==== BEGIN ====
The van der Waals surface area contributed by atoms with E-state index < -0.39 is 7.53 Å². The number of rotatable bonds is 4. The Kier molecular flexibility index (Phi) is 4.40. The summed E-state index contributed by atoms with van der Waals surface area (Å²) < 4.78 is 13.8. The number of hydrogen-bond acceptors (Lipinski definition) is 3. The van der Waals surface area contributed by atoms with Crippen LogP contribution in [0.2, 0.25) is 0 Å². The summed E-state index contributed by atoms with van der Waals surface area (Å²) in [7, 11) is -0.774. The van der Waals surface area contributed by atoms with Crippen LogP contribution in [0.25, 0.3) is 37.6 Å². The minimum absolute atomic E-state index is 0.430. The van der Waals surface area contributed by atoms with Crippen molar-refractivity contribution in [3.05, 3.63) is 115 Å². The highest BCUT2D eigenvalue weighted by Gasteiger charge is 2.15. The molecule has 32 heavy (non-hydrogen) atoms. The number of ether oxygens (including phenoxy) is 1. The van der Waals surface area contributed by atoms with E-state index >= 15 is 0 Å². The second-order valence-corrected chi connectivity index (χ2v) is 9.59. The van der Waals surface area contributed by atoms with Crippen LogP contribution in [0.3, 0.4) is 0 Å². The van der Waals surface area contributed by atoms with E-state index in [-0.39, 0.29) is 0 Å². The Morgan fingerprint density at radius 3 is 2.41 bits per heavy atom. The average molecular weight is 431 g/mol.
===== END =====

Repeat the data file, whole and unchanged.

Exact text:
The van der Waals surface area contributed by atoms with E-state index < -0.39 is 7.53 Å². The number of rotatable bonds is 4. The Kier molecular flexibility index (Phi) is 4.40. The summed E-state index contributed by atoms with van der Waals surface area (Å²) < 4.78 is 13.8. The number of hydrogen-bond acceptors (Lipinski definition) is 3. The van der Waals surface area contributed by atoms with Crippen LogP contribution in [0.2, 0.25) is 0 Å². The summed E-state index contributed by atoms with van der Waals surface area (Å²) in [7, 11) is -0.774. The van der Waals surface area contributed by atoms with Crippen LogP contribution in [0.25, 0.3) is 37.6 Å². The minimum absolute atomic E-state index is 0.430. The van der Waals surface area contributed by atoms with Crippen molar-refractivity contribution in [3.05, 3.63) is 115 Å². The highest BCUT2D eigenvalue weighted by Gasteiger charge is 2.15. The molecule has 32 heavy (non-hydrogen) atoms. The number of ether oxygens (including phenoxy) is 1. The van der Waals surface area contributed by atoms with E-state index >= 15 is 0 Å². The second-order valence-corrected chi connectivity index (χ2v) is 9.59. The van der Waals surface area contributed by atoms with Crippen LogP contribution in [0.3, 0.4) is 0 Å². The van der Waals surface area contributed by atoms with E-state index in [-0.39, 0.29) is 0 Å². The Morgan fingerprint density at radius 3 is 2.41 bits per heavy atom. The average molecular weight is 431 g/mol.